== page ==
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Lollapalooza Returning To Grant Park In July; 'Another Breath Of Fresh Air' For Chicago's Recovery From Pandemic

by Todd Feurer, CBS Chicago web producer; CBS 2's Jim Williams contributed to this report.

CHICAGO (CBS) -- Lollapalooza will be back in Grant Park this summer, after last year's four-day music festival was cancelled due to the pandemic.

"What's up Chicago? I'll see you this summer with my good friends, the Foo Fighters," Dave Grohl, the band's founder, singer, and guitarist, announced in a video Mayor Lori Lightfoot's office shared on social media.

Lightfoot's office confirmed the festival will be held at full capacity from July 29 through Aug. 1. The lineup will be announced on Wednesday at 10 a.m., and tickets will go on sale later at noon.

"Here in Chicago, the word 'Lollapalooza' has always been synonymous with summer, great music and four days of unforgettable fun – which made last year's decision to postpone it all the more difficult," Lightfoot said in a statement. "Now, less than a year later and armed with a vaccine that is safe, effective and widely available, we are able to bring back one of our city's most iconic summer music festivals. I want to thank the Lollapalooza team for working closely with the City to create a reopening strategy that prioritizes safety and can't wait to see festivalgoers return to Grant Park this  summer."

Lolla Is Back! by Mayor Lightfoot on YouTube

Anyone attending the festival will have to show proof they have been fully vaccinated, or have tested negative for COVID-19 within 24 hours of attending the festival.

Chicago Department of Public Health Commissioner Dr. Allison Arwady said some ticket sales for Lollapallooza might also be tied to opportunities to get vaccinated, as a way to incentivize people to get their shot.

The pandemic forced the cancellation of Lollapalooza last year, costing Chicago more than $100 million in economic activity, and adding to the suffering at restaurants and hotels.

Michael Jacobson, CEO of the Illinois Hotel and Lodging Association, called the festival's return "another breath of fresh air" for the hospitality industry.

"Lollapalooza weekend is always one of the biggest weekends in terms of tourism for the city. Our hotels are sold out across the city," he said. "The fact that we could pack so many people safely into that space, and be able to help boost the Chicago economy while we're at it."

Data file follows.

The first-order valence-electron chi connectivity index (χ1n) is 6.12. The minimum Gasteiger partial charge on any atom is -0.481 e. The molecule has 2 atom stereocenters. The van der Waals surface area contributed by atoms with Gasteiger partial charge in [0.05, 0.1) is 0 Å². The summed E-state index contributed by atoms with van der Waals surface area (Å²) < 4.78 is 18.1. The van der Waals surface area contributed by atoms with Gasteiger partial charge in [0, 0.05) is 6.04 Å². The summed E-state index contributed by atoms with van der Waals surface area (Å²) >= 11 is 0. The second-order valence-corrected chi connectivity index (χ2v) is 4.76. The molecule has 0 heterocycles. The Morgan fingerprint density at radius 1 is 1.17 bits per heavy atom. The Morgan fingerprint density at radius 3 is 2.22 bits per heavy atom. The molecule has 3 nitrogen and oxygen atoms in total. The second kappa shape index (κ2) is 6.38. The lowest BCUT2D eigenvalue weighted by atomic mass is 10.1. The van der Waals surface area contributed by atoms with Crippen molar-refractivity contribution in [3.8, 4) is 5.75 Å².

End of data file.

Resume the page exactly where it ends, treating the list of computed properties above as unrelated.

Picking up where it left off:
As for how festival organizers will be able to confirm guests have been fully vaccinated, Arwady said vaccination cards provided by the CDC will be sufficient proof, even if it's a photocopy or a picture on your phone or mobile device. Guests can also provide a printout from their doctor's office, and other options will soon be announced, including mobile apps to verify vaccination status.

"Part of this is that there still is a lot of work happening around the different apps, and ways to be able to verify vaccination," she said. "The bottom line is you're going to have to be able to show proof of vaccination; or if not, proof of a getting a negative test really on each day of attendance."

More details on the entry process will be announced in early July.

"I'm hopeful by then that there may be some more progress in some of the apps that are in place," Arwady said.

However, she stressed that the city will never require a so-called "vaccine passport" to be able to go into any public places in Chicago.

Illinois is currently in the Bridge Phase of its reopening plan, the penultimate step before fully reopening without capacity restrictions. Under the Bridge Phase, outdoor festivals are limited to a capacity of 30 people per 1,000 square feet. But Arwady said she's confident, barring a resurgence in the pandemic, Lollapalooza will be able to be held at full capacity this summer, given the current low rate of cases and hospitalizations per day in Chicago and Illinois.

"My hope is that, by this summer, we may be in a place where we do not have capacity restrictions in place. Certainly an outdoor setting is lower risk than and indoor setting, and when we pair that with the agreement that the people attending will be vaccinated or tested every day, that really is about as low risk a setting as we can have," "So we felt confident that we would be able to move ahead without capacity restrictions, certainly from a planning perspective."

Asked if she expects a widespread problem with people faking their proof of COVID-19 vaccination, Arwady noted the vaccination cards provided by the CDC are linked to a registry at the state level.

"The state and other states have been working around ways where people want to request their vaccine status themselves to be able to have some proof of that available electronically," she said. "Their record would be in that state system. My hope is that they would be able to access that electronically if they wanted to. If not, we would use the card. Again, we're really for the most part counting on people to do the right thing here."

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